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Customs - Birth | Marriage | Death


Marriage

Marriage as an institution is recognised by all the tribes and castes of Orissa. Marriage is not an occasion for happiness in Orissa. When the bride takes leave of her parents and elders and companions, sorrowful  verses are recited dolefully by the bride and sometimes by others of whom  she takes leave. These verses, recited while weeping are known as 'Kandana'. Many folk tales and folk songs take as their theme the day-to-day family scene in a typical joint house hold. The newly-wed young bride must not only cater to the varying tastes and humour the changing moods of the various in-laws, but also observe  the family customs, rituals, fasts and other observances peculiar to her husband's family and village.

Some of the forms of marriage prevalent among the tribes are marriage by capture or institutionalised force (often a mock capture arranged by agreement between the parties), marriage by intrusion when a partner intrudes into the family of the unwilling partner or unrelenting parents-in -law, or marriage by elopement when two lovers elope into the forest or to some distant place because their marriage was opposed by their relatives, marriage by agreeing to serve in the bride's parents house either on a trial basis or under a custom of bondage. In most of the tribal groups the very fact of living together of a man and woman through any of the traditionally recognised manners constitutes a marriage for all social and economic purposes.

Before marriage, in some tribal communities such as the Juang, the Bhuniyan, the Ho, the Kond, the Oraon, the Bondo and the Gadaba, youth dormitories offered opportunities for a lot of sex-play and experimentation in companionship. Pre-marital sex relationship is also known to be common among the Santhals, the Saora and certain other tribal groups. Even then this pre-marital sex is disciplined and institutionalised through observance of certain social taboos on sexual contact between girls and boys belonging to the same clan. But faithfulness in marriage at least on part of the wife is insisted upon and rigidly enforced. All over tribal India, divorce is granted on persistent cases of adultery and the wronged husband, often also the wronged wife, has the right to claim compensation or restoration of the money and goods given to the other party at the time of marriage.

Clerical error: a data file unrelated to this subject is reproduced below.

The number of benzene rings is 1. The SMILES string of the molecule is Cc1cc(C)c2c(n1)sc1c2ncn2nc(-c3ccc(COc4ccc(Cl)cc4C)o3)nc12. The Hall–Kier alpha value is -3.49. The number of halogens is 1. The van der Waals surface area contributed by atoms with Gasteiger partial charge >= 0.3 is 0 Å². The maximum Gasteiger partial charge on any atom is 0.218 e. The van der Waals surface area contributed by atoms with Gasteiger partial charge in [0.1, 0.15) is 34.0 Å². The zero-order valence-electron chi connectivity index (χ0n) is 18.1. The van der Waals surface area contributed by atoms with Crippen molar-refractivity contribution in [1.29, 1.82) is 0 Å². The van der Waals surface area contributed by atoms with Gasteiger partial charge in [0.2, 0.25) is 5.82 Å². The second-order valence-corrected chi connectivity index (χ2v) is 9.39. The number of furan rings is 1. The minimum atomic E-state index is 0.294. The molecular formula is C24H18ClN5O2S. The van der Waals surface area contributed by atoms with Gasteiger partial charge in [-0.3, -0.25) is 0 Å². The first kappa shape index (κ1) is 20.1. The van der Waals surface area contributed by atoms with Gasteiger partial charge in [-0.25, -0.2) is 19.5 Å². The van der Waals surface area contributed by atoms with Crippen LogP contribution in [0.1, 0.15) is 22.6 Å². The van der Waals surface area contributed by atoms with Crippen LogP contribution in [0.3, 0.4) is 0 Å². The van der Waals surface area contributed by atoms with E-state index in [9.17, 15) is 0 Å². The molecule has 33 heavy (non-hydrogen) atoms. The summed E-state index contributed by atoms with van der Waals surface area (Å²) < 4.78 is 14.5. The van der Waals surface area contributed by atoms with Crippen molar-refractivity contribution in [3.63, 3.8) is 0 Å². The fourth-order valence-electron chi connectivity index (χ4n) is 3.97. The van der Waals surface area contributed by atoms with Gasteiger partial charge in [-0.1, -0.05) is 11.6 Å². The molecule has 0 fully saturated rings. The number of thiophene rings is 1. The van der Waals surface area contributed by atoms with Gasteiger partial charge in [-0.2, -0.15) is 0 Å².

In the former princely states, as also in the zamindaries till their abolition soon after independence, concubinage was a recognised custom. The concubine or 'poili' or 'rakhni' was given a social status much lower than that of the married wife, but placed higher above the prostitutes. The children of the concubine were customarily given some share in the property of the father and the concubine had the right of maintains from her man and her sons and step-sons. The custom was so widespread that it was often institutionalised.

In tribal societies or among the Hindu peasants in Orissa, to remain unmarried is a curse, not only for the boy or the girl, but also for the parents and the other relatives. Similarly widowhood is considered as a punishment  for some serious sin committed either in this life or in the previous life. For, among the higher castes in Orissa, widows  were not given in marriage and had to undergo a number of fasts and penances and a veritable self-denial, closing their eyes to all the pleasures of life. They were not treated well either in their father's house  or in their husband's, as they were considered inauspicious persons  and hence a burden. The widows among  the so called  lower castes and among the tribals did not have to face such an ordeal, provided  they were of a marriageable age and if they were not considered witches. Widow remarriage was usually practiced apart for the inheritance of the elder brother's  widow by one of the younger brothers.

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